Around this time I begin to hear Chad making preparations for dinner in the kitchen, two doors down from my studio. My thoughts turn to a delicious meal and His company. I tidy up my desk, turn off all the lights and close the glass door behind me. I will pour us some white wine and we will cook dinner together while sipping it and discussing our daily accomplishments, challenges, frustrations, triumphs and plans for tomorrow. And our voices and laughter will carry through the open window to join with thousands of other Vancouverites at the end of a warm, spring day, in a quiet cacophony of joy.
Although it’s not quite finished yet, I believe it is now safe for me to tell you about my secret doll project that kept me largely absent from the internet for the last 6 months. This is it – the first porcelain prototype of a large Enchanted Doll. She is a 1 meter tall ( 3 feet) scaled up replica of my original sculpt. You can see the sets side by side for size comparison. Both of them are getting painted this week and assembled into dolls.
Needless to say, the last few months have been rather challenging and nerve-wrecking, as I’ve had to learn a bunch of new skills and acquire new equipment to be able to create large scale ceramic sculpture. To make matters even more interesting, during the whole process I had no idea if the project was even structurally possible or viable. The will-it-or-won’t-it aspect of it has definitely added some nervous excitement into my life, but I’m really happy that the uncertainty is almost at an end.
Although who knows, more problems will probably crop up as they tend to do with new territory. Stringing might prove to be an insurmountable disaster yet, and render all my efforts pointless. I’m testing new springs tomorrow, so keep a ALL your fingers and toes crossed for me, will ya?
And of course now that the cat is out of the bag, stay tuned for the picture updates on the painting and stringing this new doll of mine.
To soothe those of you who are wondering, I have absolutely no plans to abandon my original scale. From now on, I will be working small and large. The new, glorious era of Enchanted Doll is here!
And this doll shall be called, Gloriana!
I’ve been waiting to show you this piece until I had better photographs of it, as I hate to create a false first impression based on bad photography, but I’ve had it for 3 months now and that’s quite long enough. Enjoy!
This Brocade corset is cast in Bronze, plated with 18k gold and set with 4 Amethyst cabochons. There is also one in sterling silver. This corset is still in the testing stage, but I’m hoping to clear it for pre orders as early as next month. Price will be announced along with official photos in the middle of May. If you’re interested in it, then email me at firstname.lastname@example.org and get on the wait list! Let me know if you have any questions.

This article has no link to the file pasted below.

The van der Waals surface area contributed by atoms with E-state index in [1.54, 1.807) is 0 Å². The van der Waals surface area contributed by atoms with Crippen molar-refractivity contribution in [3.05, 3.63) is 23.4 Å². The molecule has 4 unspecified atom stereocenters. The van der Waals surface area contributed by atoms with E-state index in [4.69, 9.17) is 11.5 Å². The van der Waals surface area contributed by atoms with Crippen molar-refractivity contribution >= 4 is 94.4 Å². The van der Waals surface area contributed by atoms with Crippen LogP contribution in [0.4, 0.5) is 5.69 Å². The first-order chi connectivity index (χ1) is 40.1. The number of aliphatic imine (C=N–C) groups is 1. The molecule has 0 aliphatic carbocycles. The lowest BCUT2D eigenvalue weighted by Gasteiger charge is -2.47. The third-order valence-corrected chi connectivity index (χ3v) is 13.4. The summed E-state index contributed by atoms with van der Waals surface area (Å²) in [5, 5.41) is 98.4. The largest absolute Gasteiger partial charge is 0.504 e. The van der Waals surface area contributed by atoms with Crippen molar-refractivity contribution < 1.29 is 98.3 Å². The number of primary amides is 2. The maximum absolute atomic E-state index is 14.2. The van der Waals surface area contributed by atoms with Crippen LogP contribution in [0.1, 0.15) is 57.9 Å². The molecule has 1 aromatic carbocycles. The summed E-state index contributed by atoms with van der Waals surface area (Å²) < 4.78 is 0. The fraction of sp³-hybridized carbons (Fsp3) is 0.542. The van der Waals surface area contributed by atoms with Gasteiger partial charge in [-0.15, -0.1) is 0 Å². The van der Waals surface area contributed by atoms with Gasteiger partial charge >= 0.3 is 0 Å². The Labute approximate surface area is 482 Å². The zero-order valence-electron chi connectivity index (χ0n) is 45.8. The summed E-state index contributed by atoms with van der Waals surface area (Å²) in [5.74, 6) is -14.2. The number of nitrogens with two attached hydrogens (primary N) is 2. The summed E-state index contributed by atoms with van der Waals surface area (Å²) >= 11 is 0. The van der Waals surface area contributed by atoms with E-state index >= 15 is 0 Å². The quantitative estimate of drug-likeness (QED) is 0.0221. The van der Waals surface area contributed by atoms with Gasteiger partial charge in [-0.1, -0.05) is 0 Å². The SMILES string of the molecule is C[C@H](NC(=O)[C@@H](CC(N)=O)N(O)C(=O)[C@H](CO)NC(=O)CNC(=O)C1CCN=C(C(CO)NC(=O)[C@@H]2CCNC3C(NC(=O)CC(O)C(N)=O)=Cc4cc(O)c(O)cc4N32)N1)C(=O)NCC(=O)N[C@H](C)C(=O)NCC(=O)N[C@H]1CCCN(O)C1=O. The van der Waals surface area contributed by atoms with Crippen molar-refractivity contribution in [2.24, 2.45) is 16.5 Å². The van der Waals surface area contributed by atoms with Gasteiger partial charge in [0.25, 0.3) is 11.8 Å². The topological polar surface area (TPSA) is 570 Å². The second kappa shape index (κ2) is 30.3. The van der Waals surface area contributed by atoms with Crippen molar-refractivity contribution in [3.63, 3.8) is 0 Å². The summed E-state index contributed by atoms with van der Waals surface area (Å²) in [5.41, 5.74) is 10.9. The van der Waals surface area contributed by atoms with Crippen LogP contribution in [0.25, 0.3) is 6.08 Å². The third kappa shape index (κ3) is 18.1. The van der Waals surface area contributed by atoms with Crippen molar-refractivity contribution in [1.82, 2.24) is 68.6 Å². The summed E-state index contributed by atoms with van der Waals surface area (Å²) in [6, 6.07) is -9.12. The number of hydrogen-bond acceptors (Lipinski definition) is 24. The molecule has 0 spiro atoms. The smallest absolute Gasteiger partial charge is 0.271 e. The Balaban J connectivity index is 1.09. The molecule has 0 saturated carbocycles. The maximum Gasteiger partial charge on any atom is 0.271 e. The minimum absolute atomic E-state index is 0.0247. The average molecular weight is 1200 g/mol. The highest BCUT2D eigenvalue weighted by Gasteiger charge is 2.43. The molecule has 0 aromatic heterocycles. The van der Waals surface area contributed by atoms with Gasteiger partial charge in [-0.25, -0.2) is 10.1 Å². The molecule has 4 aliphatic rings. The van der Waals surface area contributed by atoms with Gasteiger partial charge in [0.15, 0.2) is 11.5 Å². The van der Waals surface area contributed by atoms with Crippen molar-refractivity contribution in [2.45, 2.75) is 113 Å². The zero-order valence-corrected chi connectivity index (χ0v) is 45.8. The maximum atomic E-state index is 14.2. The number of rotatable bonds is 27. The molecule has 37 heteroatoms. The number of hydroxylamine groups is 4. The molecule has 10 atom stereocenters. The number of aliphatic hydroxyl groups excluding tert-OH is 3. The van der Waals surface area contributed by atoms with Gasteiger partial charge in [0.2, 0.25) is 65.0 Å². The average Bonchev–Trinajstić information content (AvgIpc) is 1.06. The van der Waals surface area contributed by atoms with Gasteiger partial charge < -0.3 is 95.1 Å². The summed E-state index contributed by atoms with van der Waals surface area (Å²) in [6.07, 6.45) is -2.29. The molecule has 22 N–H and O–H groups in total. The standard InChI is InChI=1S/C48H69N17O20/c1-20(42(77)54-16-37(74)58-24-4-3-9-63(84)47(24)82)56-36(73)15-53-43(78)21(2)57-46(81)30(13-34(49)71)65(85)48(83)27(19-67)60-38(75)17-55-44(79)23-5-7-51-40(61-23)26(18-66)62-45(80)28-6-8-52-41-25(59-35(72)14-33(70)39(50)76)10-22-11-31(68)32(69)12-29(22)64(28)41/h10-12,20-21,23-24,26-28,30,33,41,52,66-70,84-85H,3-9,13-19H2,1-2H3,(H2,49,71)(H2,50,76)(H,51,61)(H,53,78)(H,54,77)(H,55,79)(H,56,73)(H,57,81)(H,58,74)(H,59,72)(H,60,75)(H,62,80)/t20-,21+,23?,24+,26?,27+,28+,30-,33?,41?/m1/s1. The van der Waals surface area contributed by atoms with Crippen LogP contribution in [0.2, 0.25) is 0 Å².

I don’t know about you, but my last week was dedicated almost entirely to making sterling silver jewelry and doll accessories for orders. And by making, I mean ‘finishing’ it. And by finishing, I mean clipping, cutting, grinding and polishing raw silver castings to the point where they actually look silver. They start out looking nothing like the precious little things they become. Check it out.
Ultrasonic clean: Metals are dirty after casting and need a very good cleaning. After a short walk home from the local artisan foundry with my heavy bag of dirty silver, I throw a batch of it into my ultrasonic machine before the work can begin.
Clipping and cutting off injection sprues: Once the parts are dirt-free, I begin using a combination of cutters and high speed disks to de-sprue all my pieces. Every little bit of silver sprues is saved for future castings. Silver is pretty expensive.
Keeping an orderly work surface: For some reason artists are portrayed and perceived as messy individuals. It never made sense to me, because creative pursuits requires a good deal of strategic planning, prioritizing and execution. I maintain order as I work, so as not to become overwhelmed and discouraged by the accumulation of production debris.
Grinding: Ok, now it’s time to get my hands really dirty. I use safety equipment such as solid particle extraction to protect myself from respiratory damage; an eye/body barrier to keep high velocity metal shards away from me, and finger armor to safeguard my hands from friction burns and savage skin gouging by spinning burs and abrasive wheels. Brrrrr…..they are sharp, fast and nasty.
Acid bath: Now my freshly de-sprued and ground pieces go for a little dip in some relatively mild acid, which still burns human skin on contact. I use precautionary measures, but accidents still happen. Usually, this is when I discover all the little cuts on my hands from hours of grinding because they sting double when acid gets splashed on them.
Post-acid dip: This particular type of acid, turns silver black. I love black patina because it increases contrast between recessed and raised areas by making intricate details stand out more against the background. Sometimes, instead of dipping pieces, I apply acid with a tiny brush to selected areas. Almost all of my metal works feature black patina. It brings out the depth of each piece.
Tumbling: Now that my parts are black as pitch, it’s time to burnish them to a satin shine inside a tumbler full of stainless steel shot. While a variety of finishes can be achieved, I prefer satin finish on my jewelry, which is shiny, but not brilliantly so. During the course of several hours, the tumbler shot removes black patina from raised surfaces, while leaving it inside finer details, thus making it stand out against the smooth, bright areas.
Ready for assembly: When my parts are shiny, I sort them, dry them and bag them in order of priority. Gradually, shoes get laces and buckles attached, pendants get bails and chains, while doll’s ‘clothes’, such as that Crow Helmet for example, get put together from multiple parts and embellished with additional accents.
And that’s the gist of my metalworks. I hope that it was both entertaining and informative to you. I think I’ll go stick my hands in some ice now.